The Sunday Times ran an interesting story this week. It told of a mother who has been denied all contact with her children by the court, after she was found to be turning them against their father. Marilyn Stowe posted about the case yesterday and raised serious concerns about whether the court should have taken such draconian action.
I do not necessarily disagree with Marilyn's comments, but I thought I would have a go at playing devil's advocate. As Marilyn quite rightly says, we do not know the full facts of this case. However, we can (I hope) be sure that the mother's behaviour must have been pretty serious for the court to have taken the action that it did. Let us say, for example, that she did consistently prompt the children to make serious false allegations against the father. Let us say that these included false allegations of physical and sexual abuse. Let us say that despite repeated warnings by the court, she persisted in this behaviour and that as a result the children have suffered serious emotional harm, which will only be made worse by further contact their mother. How, then, is the court to deal with her?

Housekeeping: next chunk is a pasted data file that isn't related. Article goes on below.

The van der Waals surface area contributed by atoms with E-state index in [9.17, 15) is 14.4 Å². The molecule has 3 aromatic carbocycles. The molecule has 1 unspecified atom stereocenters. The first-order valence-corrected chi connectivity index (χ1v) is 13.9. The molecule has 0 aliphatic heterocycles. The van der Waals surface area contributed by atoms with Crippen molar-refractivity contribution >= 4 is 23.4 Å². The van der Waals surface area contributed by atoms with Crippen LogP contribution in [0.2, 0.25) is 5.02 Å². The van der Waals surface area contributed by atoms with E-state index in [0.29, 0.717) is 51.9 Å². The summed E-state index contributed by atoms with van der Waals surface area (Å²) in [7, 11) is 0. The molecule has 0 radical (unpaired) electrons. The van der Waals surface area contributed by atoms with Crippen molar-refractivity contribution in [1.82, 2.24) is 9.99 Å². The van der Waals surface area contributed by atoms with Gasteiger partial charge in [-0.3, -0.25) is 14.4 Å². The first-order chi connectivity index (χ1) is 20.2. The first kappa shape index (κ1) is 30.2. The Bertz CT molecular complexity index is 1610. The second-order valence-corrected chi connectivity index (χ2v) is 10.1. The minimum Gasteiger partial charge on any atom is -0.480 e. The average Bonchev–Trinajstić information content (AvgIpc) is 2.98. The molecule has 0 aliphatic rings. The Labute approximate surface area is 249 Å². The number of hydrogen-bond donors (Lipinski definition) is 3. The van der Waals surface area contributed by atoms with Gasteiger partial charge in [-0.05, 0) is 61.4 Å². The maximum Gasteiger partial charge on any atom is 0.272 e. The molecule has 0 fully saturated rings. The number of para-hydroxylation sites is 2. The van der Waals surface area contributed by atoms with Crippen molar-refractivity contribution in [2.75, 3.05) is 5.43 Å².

And a couple of other matters. Firstly, the Sunday Times makes a point of telling us that the mother was "the former wife of a rich City financier", as if this makes it an even more appalling decision by the court - after all, ex-wives of rich city financiers do not behave like that, do they? Yes, they do. As with domestic violence, bad behaviour in an acrimonious divorce can be found at all levels of society.
Secondly, and this is just a thought, would this case have made the news if it was the father who was being denied contact with his children?